More cocaine and heroin is flowing into the United States because of declining military assets, fueling violence in Latin America and on U.S. streets, military commanders said on Tuesday.
The influx of illicit narcotics produced in Colombia, Mexico, and other Latin American nations contributes to more than 40,000 drug-induced deaths annually in the United States and almost $200 billion in health care and criminal justice costs. Military commanders say the most efficient way to cut off the supply is to stop it before it reaches the shores of Central American countries, where bulk shipments are broken into smaller packages to evade capture at the U.S. border with Mexico.
However, the U.S. military increasingly has fewer assets to interdict the illegal drug trade.
Marine Gen. John Kelly, commander of U.S. Southern Command (SouthCom), said at a congressional hearing that he only has about 5 percent of the airborne intelligence, surveillance, and reconnaissance assets he needs to seize shipments.
U.S. forces attempt to monitor smugglers with airborne surveillance before dispatching Coast Guard boats or helicopters to capture them in the "Transit Zone." The zone is a seven million square mile area about twice the size of the continental United States that includes the Caribbean Sea, the Gulf of Mexico, and the Eastern Pacific Ocean.
"The efficient part of the fight is before it gets ashore in Central America," Kelly said. "We focused this war on drugs for 30 years on the streets of America, which is the last place you want to put our main effort."
Kelly said he needs more Coast Guard cutters and Navy frigates to assist with the interdiction efforts. However, his command has become another casualty of the budget cuts known as sequestration. The "pivot" to the Asia-Pacific region and ongoing conflicts in the Middle East leaves "almost nothing for SouthCom" as a result, he said.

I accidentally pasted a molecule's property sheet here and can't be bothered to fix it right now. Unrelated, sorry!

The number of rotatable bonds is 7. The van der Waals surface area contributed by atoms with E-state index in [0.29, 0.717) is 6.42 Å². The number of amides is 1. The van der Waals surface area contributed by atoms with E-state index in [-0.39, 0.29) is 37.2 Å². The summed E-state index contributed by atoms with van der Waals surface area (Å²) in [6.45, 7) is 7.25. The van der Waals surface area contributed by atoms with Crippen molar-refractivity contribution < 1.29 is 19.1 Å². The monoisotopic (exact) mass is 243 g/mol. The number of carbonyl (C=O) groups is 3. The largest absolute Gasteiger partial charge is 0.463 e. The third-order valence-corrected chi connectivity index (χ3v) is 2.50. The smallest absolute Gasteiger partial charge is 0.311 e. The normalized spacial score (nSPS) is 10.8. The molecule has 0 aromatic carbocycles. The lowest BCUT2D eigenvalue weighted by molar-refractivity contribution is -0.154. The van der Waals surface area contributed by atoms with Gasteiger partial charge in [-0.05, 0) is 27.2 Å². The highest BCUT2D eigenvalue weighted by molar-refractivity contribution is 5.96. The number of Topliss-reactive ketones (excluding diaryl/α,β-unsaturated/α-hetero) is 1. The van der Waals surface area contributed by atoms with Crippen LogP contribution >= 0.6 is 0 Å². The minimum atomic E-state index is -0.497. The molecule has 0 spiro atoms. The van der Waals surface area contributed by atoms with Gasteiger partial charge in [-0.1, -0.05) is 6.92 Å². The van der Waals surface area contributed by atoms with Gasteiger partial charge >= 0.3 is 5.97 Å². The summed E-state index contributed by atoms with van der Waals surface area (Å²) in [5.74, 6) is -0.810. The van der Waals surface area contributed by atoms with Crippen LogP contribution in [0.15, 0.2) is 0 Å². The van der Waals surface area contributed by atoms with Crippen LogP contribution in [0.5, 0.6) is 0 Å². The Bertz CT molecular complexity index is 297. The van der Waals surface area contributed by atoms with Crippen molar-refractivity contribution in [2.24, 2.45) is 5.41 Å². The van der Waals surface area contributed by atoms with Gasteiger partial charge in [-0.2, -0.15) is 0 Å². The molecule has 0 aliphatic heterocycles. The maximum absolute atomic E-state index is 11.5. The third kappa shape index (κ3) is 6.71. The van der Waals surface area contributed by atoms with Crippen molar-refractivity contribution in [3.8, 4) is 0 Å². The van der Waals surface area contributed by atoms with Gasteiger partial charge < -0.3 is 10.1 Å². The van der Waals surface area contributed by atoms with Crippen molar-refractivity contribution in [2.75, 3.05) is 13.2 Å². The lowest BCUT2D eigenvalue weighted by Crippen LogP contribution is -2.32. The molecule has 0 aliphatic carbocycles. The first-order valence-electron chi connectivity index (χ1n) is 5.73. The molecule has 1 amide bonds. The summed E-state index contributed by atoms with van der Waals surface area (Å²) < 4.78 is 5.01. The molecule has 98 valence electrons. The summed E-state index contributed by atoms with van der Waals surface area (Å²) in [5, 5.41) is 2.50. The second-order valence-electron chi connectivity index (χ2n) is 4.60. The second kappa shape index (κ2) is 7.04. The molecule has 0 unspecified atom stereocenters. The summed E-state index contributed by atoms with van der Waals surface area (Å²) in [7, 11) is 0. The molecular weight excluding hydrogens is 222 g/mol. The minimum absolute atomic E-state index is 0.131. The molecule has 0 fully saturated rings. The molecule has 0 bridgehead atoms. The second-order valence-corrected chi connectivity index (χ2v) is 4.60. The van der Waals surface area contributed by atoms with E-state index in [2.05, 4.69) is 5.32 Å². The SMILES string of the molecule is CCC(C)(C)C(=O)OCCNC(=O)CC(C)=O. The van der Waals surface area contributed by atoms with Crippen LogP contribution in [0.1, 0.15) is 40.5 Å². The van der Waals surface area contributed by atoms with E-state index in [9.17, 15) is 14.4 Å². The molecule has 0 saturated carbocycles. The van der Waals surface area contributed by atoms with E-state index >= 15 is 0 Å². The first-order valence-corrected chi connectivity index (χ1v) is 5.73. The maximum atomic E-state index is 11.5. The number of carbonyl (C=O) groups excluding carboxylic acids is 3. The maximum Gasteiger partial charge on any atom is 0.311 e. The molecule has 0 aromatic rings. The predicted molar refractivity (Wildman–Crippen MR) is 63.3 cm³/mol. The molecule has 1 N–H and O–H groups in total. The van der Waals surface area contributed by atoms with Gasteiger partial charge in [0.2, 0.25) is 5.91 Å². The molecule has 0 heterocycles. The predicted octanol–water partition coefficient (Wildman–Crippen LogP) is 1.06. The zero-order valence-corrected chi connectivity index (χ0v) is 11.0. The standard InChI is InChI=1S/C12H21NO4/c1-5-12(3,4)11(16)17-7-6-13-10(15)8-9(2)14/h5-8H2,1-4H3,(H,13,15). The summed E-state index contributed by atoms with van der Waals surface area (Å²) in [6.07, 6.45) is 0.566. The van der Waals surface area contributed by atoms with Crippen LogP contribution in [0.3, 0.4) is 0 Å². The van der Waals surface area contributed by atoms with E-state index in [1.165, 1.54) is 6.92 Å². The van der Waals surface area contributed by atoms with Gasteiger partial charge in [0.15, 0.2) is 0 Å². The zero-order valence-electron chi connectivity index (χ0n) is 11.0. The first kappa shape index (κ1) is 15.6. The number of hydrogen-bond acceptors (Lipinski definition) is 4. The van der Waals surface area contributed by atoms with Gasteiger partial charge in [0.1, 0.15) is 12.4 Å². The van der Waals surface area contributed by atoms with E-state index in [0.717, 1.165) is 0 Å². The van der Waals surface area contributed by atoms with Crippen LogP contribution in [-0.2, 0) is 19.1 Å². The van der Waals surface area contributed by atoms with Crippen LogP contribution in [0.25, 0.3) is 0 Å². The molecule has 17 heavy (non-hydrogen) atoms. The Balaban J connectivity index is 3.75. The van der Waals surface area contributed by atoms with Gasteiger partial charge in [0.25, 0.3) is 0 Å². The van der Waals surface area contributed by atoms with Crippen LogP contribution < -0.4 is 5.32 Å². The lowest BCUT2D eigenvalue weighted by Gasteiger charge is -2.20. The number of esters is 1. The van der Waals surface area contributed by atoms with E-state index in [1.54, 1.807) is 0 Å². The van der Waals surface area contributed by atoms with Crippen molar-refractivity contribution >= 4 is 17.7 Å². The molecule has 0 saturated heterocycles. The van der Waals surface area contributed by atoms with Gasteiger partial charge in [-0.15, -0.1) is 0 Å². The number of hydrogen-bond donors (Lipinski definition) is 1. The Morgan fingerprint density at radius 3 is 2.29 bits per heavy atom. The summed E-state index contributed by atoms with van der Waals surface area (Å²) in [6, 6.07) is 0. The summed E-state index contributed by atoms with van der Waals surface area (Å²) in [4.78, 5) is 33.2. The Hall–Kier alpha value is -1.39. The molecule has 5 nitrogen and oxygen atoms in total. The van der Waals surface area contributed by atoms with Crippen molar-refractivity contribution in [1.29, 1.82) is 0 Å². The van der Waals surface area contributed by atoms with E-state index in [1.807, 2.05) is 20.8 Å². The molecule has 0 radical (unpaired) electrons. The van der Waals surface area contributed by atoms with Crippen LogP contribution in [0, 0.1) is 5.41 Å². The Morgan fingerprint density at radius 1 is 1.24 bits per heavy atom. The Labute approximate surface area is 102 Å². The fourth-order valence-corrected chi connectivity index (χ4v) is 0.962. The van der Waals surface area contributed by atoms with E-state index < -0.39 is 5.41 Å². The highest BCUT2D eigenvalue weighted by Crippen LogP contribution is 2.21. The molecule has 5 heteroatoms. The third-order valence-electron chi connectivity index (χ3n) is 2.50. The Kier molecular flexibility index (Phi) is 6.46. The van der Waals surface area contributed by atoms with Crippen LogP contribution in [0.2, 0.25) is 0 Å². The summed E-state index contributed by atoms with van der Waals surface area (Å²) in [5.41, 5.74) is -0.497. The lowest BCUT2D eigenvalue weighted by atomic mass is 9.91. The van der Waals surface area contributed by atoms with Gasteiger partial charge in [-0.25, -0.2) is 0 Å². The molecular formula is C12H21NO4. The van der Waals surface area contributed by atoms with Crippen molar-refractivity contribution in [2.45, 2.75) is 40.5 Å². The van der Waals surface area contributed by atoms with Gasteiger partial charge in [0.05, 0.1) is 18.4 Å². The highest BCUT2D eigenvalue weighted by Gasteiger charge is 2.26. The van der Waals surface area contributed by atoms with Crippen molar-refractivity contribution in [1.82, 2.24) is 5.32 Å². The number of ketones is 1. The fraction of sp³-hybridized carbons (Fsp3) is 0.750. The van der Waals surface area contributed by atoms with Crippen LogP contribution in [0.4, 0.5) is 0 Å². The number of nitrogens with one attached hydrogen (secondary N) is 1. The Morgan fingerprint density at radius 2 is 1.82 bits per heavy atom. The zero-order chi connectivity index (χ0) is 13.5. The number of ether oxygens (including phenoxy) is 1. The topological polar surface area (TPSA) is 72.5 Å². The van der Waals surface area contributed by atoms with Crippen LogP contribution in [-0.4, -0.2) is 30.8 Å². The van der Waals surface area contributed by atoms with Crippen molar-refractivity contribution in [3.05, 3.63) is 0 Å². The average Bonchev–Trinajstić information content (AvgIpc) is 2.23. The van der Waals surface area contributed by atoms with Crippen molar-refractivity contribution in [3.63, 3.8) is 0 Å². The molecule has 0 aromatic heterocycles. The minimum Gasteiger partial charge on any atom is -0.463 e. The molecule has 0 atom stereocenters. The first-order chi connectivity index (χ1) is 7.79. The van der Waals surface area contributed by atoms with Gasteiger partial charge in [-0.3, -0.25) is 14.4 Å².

SouthCom’s joint inter-agency task force interdicted 20 fewer metric tons of cocaine last year, or 13 percent less than 2012, according to documents from the House Subcommittee on the Coast Guard and Maritime Transportation. The overall removal rate for cocaine trafficking to the United States dropped to 23 percent in 2012, much lower than the Obama administration’s target of 40 percent.
"Because the dead are dead and the people [in America] are struggling under this, people living under bridges and selling their bodies for a hit, it keeps me up at night," Kelly said.
The drug trade has also led to rising homicide rates in Central and South America, where countries such as Honduras are swarmed by gangs and transnational criminal groups that traffic narcotics. Latin America is now the world’s most violent region, according to a recent United Nations report.
"The top six most murderous countries per capita are all right here in our hemisphere," said Rep. Matt Salmon (R., Ariz.), chairman of the House Subcommittee on the Western Hemisphere.
"Transnational criminal and narcotics trafficking organizations are becoming more sophisticated in evading law enforcement, and, as the UN report suggests, increasingly more violent. This violence along our border and near our shores poses a threat to our national security and destabilizes our region."
Kelly said the recent legalization of marijuana in Colorado and Washington states prompted some bemused responses from foreign ministers of defense in the region.
"The word hypocrite comes into the conversation," he said. "They wonder frankly what the hell we’re doing."
The United States must do more to reassure its regional partners that it remains committed to fighting the drug trade, Kelly said. He noted that Colombia, one of the strongest U.S. allies in the region, has seized hundreds of tons of cocaine in recent years.
"If they stop what they’re doing in terms of our drug fight, then we are really screwed," he said.